Short brief of Lithuanian history and nation formation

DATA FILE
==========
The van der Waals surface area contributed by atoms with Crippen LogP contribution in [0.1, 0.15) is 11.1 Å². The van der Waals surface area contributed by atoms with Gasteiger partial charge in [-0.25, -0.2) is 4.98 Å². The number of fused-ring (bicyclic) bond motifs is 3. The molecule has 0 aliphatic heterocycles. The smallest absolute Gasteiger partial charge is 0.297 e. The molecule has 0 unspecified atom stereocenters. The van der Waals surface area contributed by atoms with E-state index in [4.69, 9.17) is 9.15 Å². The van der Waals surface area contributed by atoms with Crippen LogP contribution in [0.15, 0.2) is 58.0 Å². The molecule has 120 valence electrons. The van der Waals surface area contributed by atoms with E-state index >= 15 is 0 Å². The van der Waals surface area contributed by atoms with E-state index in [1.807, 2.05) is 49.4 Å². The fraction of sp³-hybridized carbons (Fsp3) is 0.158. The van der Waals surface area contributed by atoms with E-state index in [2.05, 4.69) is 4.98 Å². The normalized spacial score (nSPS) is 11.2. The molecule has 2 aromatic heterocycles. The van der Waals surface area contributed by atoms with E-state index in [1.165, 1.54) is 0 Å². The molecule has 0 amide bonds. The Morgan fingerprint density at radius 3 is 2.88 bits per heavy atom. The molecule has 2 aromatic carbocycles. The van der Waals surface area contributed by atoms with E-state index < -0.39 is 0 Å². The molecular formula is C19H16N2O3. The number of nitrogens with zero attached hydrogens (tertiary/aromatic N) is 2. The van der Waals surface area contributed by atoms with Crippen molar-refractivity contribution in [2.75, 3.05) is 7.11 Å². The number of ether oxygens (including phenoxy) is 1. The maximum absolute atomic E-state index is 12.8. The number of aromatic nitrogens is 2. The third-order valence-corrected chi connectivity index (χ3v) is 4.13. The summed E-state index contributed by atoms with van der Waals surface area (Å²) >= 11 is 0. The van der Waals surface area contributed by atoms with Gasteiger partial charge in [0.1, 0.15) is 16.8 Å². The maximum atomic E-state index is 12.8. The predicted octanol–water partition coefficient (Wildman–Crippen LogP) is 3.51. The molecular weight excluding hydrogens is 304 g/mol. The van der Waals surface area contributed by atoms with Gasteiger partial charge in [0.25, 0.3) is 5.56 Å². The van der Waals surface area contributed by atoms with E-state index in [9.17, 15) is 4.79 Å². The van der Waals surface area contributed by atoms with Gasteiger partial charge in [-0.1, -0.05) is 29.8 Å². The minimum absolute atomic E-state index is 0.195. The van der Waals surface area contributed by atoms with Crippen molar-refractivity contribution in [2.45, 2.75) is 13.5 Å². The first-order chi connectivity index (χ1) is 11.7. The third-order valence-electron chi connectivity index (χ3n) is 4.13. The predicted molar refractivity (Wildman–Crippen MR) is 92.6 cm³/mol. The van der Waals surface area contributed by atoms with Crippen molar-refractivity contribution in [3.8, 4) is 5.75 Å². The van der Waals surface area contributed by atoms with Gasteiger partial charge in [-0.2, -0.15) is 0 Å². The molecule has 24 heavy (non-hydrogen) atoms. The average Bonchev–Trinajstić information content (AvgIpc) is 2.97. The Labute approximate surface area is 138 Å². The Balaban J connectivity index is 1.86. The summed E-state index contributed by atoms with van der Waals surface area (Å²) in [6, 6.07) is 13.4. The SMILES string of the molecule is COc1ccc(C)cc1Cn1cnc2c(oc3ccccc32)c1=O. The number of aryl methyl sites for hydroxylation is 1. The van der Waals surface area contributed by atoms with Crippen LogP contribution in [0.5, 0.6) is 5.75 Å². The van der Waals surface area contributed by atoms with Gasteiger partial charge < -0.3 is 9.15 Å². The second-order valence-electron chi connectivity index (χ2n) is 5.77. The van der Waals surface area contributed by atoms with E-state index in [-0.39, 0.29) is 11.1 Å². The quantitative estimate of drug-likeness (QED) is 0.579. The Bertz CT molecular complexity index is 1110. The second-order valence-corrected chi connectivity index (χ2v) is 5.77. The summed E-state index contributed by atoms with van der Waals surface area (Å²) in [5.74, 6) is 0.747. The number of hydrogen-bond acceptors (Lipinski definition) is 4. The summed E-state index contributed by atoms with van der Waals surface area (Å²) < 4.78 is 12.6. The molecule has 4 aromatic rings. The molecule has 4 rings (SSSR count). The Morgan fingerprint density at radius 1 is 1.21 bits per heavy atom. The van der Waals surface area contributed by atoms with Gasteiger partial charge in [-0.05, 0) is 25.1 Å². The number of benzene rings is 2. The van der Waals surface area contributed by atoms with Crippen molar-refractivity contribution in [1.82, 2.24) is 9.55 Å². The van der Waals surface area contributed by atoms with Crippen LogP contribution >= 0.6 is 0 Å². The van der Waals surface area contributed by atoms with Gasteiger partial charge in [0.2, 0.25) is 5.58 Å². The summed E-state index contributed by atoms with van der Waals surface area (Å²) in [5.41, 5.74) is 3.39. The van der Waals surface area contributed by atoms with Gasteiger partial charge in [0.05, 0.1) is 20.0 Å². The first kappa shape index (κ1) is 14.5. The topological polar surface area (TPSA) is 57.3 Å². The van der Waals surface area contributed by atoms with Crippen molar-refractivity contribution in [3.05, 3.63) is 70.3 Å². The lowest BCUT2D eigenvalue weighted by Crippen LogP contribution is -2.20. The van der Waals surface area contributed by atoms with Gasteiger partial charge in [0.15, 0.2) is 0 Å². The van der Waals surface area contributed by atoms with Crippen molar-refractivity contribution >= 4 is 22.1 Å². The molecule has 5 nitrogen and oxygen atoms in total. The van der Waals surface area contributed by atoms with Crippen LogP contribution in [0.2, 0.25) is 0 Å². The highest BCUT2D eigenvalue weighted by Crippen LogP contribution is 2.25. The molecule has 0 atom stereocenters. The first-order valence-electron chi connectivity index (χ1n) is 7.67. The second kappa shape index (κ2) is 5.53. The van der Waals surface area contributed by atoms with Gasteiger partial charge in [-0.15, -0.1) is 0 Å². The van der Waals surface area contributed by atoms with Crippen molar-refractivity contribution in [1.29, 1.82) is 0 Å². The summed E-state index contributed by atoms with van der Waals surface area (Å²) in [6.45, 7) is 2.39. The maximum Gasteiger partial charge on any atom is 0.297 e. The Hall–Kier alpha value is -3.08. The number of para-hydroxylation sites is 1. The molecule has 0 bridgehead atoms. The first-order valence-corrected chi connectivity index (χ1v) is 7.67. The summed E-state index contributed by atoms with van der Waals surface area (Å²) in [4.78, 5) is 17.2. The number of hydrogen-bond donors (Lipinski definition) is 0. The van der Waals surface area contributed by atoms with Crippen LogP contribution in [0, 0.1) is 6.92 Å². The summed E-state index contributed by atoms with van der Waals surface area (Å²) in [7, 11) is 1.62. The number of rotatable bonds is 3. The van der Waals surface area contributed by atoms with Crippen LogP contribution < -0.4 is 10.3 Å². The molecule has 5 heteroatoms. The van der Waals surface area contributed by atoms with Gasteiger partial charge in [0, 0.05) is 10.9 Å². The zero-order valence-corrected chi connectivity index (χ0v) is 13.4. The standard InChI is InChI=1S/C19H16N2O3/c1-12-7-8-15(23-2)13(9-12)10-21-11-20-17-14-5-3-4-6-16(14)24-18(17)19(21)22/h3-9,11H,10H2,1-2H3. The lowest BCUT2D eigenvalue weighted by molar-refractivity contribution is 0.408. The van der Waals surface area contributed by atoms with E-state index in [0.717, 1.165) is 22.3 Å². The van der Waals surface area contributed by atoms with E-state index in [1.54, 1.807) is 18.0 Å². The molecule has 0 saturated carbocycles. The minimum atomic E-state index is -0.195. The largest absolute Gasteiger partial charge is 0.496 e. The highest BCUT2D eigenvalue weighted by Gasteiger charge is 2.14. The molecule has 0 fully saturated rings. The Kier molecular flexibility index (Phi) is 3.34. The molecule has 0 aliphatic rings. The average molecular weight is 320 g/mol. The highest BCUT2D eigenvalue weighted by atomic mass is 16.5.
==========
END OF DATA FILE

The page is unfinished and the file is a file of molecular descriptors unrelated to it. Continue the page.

There is no doubt that Lithuania‟s past is rich and marked by complexity. But probably every country in Europe could claim the same – it would be hard to compare Lithuanian historical situation with, for example, Balkan region situation or visa versus. But for a better understanding of Lithuanian national identity distinguishing features and transformation nowadays, it is necessary to overlook Lithuanian history at least in short extent. Lithuania for the first time in writing sources was mentioned in 1009. It was divided into local duchies during the 11th to 12th centuries. Later, in the 13th century, to protect themselves against the Livonian and Teutonic knights, they formed a strong, unified state which, by absorbing neighbouring Russian principalities, became one of the largest in medieval Europe by the late 14th and early 15th centuries, the Grand Duchy of Lithuania stretched from the Baltic to the Black seas (Bumblauskas, 2005). This particular period is often described as a glory moment in Lithuania history, and many scientists were looking here in order to find nation‟s roots, which could be full of honour and glory. Later, between 1386 and 1569, Lithuania gradually merged with Poland. But in 1795, due to changing political situation, it came under Russian control. However, in the 18th century it was erased from political map at all. During World War I (1914-1918) the German army occupied Lithuania, but finally at the end of the war, on 16 February 1918 in Vilnius, the Council of Lithuania declared Lithuania an independent state and it was fully reestablished as a democratic state (Bumblauskas, 2005). But, unfortunately, it was only a short lived independence. Later it faced many drawbacks including many deaths in World War II and further catastrophe after being annexed by the Soviet Union. As a result of World War II, Lithuania suffered immense deprivations, with gigantic losses and damage. The nation found itself on the brink of physical annihilation. Another important date to Lithuania history is 23rd August, 1939 when Germany signed a secret agreement with the Soviet Union, on the division of the spheres of influence, the document known as the secret Hitler-Stalin Pact (Ribbentrop-Molotov Pact) and initially, Lithuania was relegated to the German sphere of influence; however, on Lithuania‟s refusal to attack Poland as a German ally, it was transferred to the Soviet sphere of influence, in a second secret pact signed in Moscow on the 27th of September the same year. In the summer of 1944 the Soviets re-occupied Lithuania, and re-established it as a Soviet republic. The Soviet government deported about 350,000 Lithuanians to labour camps in Siberia as punishment for holding anti-communist beliefs or resisting Soviet rule. In 1949 the Communist regime most churches were closed, many priests were deported, and possessing religious images were prosecuted. Additional deportations and a great influx of Russians and Poles into Vilnius were noted in 1956. Subsequently, Lithuania settled into comparative calm, and most nations tacitly accepted its status as a Soviet Republic, although the United States never recognized its incorporation into the Union of Soviet Socialist Republics (USSR) (Anušauskas, 2005). In the late 1980s, rapid political changes in Eastern Europe and the USSR sparked a resurgence of Lithuanian nationalism. Independence was declared in March 1990, but the USSR used economic, political, and military pressure to keep Lithuania within the union. But at that moment radical political changes were more powerful than the Soviet Union‟s wish and after Soviet Communism collapsed in August 1991, the central government granted independence to Lithuania, Estonia, and Latvia on September 6. In 1993 Lithuania became the first of three Baltic states to be free from a Russian military presence. Furthermore, all processes of Soviet collapse and independence movement all over the Europe were going on a very rapid speed. Lithuania, as others Baltic countries, were invited in various international organizations, thus proving the acceptance them as free and independent states (Lazdauskas, 2003). Finally, Lithuania was invited to join NATO and European Union as the fullrights member and it could be called as the final and biggest goal. This short overview of Lithuanian history gave at least very simple understanding about particular Lithuanian experience and relations with its neighbours in international arena. Thus, it is easier to understand topic of the article – how a small state locates in international arena in accordance to cultural, economical and political issues, and how specific fears or other social constructs and transformations appears and grows in Lithuanian mentality.